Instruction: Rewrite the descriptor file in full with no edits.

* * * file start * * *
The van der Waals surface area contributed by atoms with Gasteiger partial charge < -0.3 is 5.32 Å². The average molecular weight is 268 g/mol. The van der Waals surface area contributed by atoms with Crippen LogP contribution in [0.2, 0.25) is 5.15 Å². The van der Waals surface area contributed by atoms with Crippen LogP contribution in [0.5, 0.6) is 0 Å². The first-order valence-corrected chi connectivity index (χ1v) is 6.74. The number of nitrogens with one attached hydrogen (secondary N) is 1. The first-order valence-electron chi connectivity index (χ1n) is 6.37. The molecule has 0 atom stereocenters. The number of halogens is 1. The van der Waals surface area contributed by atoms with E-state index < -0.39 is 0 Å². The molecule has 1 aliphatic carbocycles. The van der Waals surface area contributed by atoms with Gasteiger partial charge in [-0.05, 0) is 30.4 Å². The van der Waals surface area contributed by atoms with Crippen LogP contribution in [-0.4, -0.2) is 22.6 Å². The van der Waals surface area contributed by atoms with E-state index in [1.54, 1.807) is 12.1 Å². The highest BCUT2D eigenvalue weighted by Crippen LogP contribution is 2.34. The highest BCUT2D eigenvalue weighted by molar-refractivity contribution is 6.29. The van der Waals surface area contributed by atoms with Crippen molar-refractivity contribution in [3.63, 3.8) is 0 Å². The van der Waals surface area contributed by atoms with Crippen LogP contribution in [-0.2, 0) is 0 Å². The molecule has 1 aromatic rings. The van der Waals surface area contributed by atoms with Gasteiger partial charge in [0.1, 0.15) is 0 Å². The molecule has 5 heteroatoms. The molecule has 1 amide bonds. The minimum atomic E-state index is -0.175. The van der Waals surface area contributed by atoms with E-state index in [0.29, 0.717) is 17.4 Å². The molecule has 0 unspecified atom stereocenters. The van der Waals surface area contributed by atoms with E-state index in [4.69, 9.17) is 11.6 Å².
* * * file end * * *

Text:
The van der Waals surface area contributed by atoms with Gasteiger partial charge < -0.3 is 5.32 Å². The average molecular weight is 268 g/mol. The van der Waals surface area contributed by atoms with Crippen LogP contribution in [0.2, 0.25) is 5.15 Å². The van der Waals surface area contributed by atoms with Crippen LogP contribution in [0.5, 0.6) is 0 Å². The first-order valence-corrected chi connectivity index (χ1v) is 6.74. The number of nitrogens with one attached hydrogen (secondary N) is 1. The first-order valence-electron chi connectivity index (χ1n) is 6.37. The molecule has 0 atom stereocenters. The number of halogens is 1. The van der Waals surface area contributed by atoms with E-state index < -0.39 is 0 Å². The molecule has 1 aliphatic carbocycles. The van der Waals surface area contributed by atoms with Gasteiger partial charge in [-0.05, 0) is 30.4 Å². The van der Waals surface area contributed by atoms with Crippen LogP contribution in [-0.4, -0.2) is 22.6 Å². The van der Waals surface area contributed by atoms with E-state index in [1.54, 1.807) is 12.1 Å². The highest BCUT2D eigenvalue weighted by Crippen LogP contribution is 2.34. The highest BCUT2D eigenvalue weighted by molar-refractivity contribution is 6.29. The van der Waals surface area contributed by atoms with Crippen molar-refractivity contribution in [3.63, 3.8) is 0 Å². The van der Waals surface area contributed by atoms with Crippen LogP contribution in [-0.2, 0) is 0 Å². The molecule has 1 aromatic rings. The van der Waals surface area contributed by atoms with Gasteiger partial charge in [0.1, 0.15) is 0 Å². The molecule has 5 heteroatoms. The molecule has 1 amide bonds. The minimum atomic E-state index is -0.175. The van der Waals surface area contributed by atoms with E-state index in [0.29, 0.717) is 17.4 Å². The molecule has 0 unspecified atom stereocenters. The van der Waals surface area contributed by atoms with E-state index in [4.69, 9.17) is 11.6 Å².